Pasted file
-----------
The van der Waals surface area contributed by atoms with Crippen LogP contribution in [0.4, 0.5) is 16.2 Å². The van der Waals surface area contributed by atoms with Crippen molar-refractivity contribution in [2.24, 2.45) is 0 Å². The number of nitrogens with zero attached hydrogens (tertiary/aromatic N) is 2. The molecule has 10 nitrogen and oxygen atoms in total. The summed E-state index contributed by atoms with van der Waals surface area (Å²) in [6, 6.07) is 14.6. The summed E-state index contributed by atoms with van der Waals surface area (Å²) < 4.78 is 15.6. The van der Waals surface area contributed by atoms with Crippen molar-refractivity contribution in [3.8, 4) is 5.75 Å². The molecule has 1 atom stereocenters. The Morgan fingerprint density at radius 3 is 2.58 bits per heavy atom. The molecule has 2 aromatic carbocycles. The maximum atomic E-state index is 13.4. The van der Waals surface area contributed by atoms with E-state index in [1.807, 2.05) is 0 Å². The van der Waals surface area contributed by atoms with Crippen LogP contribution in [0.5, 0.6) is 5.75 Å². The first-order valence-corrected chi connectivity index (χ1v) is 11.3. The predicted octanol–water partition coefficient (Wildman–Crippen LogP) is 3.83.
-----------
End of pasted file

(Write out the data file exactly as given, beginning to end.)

The van der Waals surface area contributed by atoms with Crippen LogP contribution in [0.4, 0.5) is 16.2 Å². The van der Waals surface area contributed by atoms with Crippen molar-refractivity contribution in [2.24, 2.45) is 0 Å². The number of nitrogens with zero attached hydrogens (tertiary/aromatic N) is 2. The molecule has 10 nitrogen and oxygen atoms in total. The summed E-state index contributed by atoms with van der Waals surface area (Å²) in [6, 6.07) is 14.6. The summed E-state index contributed by atoms with van der Waals surface area (Å²) < 4.78 is 15.6. The van der Waals surface area contributed by atoms with Crippen molar-refractivity contribution in [3.8, 4) is 5.75 Å². The molecule has 1 atom stereocenters. The Morgan fingerprint density at radius 3 is 2.58 bits per heavy atom. The molecule has 2 aromatic carbocycles. The maximum atomic E-state index is 13.4. The van der Waals surface area contributed by atoms with E-state index in [1.807, 2.05) is 0 Å². The van der Waals surface area contributed by atoms with Crippen LogP contribution in [0.5, 0.6) is 5.75 Å². The first-order valence-corrected chi connectivity index (χ1v) is 11.3. The predicted octanol–water partition coefficient (Wildman–Crippen LogP) is 3.83.